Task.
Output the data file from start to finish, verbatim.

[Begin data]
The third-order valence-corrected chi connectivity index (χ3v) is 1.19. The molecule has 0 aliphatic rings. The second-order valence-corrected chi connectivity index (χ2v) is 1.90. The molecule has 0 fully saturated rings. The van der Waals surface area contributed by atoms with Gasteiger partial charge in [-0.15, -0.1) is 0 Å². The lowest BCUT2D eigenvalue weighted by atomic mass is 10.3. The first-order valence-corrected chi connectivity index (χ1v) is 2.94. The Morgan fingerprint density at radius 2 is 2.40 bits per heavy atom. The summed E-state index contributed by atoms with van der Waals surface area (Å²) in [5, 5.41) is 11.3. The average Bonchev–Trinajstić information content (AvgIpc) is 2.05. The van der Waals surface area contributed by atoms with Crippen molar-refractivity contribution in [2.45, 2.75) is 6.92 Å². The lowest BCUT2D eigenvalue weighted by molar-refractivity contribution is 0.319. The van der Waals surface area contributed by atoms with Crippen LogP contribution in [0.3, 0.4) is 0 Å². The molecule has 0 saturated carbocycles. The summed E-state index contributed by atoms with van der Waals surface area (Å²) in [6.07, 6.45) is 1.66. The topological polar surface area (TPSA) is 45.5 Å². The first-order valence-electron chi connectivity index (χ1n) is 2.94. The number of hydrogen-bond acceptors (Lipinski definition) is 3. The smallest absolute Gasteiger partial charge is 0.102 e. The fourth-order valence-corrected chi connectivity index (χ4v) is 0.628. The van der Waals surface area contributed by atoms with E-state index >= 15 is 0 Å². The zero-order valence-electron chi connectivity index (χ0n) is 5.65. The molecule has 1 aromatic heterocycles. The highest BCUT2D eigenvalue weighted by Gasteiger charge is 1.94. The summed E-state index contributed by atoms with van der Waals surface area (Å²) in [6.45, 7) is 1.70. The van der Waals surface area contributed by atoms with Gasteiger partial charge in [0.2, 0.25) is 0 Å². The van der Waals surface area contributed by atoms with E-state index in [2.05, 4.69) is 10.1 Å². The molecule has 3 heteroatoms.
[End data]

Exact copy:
The third-order valence-corrected chi connectivity index (χ3v) is 1.19. The molecule has 0 aliphatic rings. The second-order valence-corrected chi connectivity index (χ2v) is 1.90. The molecule has 0 fully saturated rings. The van der Waals surface area contributed by atoms with Gasteiger partial charge in [-0.15, -0.1) is 0 Å². The lowest BCUT2D eigenvalue weighted by atomic mass is 10.3. The first-order valence-corrected chi connectivity index (χ1v) is 2.94. The Morgan fingerprint density at radius 2 is 2.40 bits per heavy atom. The summed E-state index contributed by atoms with van der Waals surface area (Å²) in [5, 5.41) is 11.3. The average Bonchev–Trinajstić information content (AvgIpc) is 2.05. The van der Waals surface area contributed by atoms with Crippen molar-refractivity contribution in [2.45, 2.75) is 6.92 Å². The lowest BCUT2D eigenvalue weighted by molar-refractivity contribution is 0.319. The van der Waals surface area contributed by atoms with Crippen LogP contribution in [0.3, 0.4) is 0 Å². The molecule has 0 saturated carbocycles. The summed E-state index contributed by atoms with van der Waals surface area (Å²) in [6.07, 6.45) is 1.66. The topological polar surface area (TPSA) is 45.5 Å². The first-order valence-electron chi connectivity index (χ1n) is 2.94. The number of hydrogen-bond acceptors (Lipinski definition) is 3. The smallest absolute Gasteiger partial charge is 0.102 e. The fourth-order valence-corrected chi connectivity index (χ4v) is 0.628. The van der Waals surface area contributed by atoms with E-state index >= 15 is 0 Å². The zero-order valence-electron chi connectivity index (χ0n) is 5.65. The molecule has 1 aromatic heterocycles. The highest BCUT2D eigenvalue weighted by Gasteiger charge is 1.94. The summed E-state index contributed by atoms with van der Waals surface area (Å²) in [6.45, 7) is 1.70. The van der Waals surface area contributed by atoms with Gasteiger partial charge in [0.2, 0.25) is 0 Å². The van der Waals surface area contributed by atoms with E-state index in [2.05, 4.69) is 10.1 Å². The molecule has 3 heteroatoms.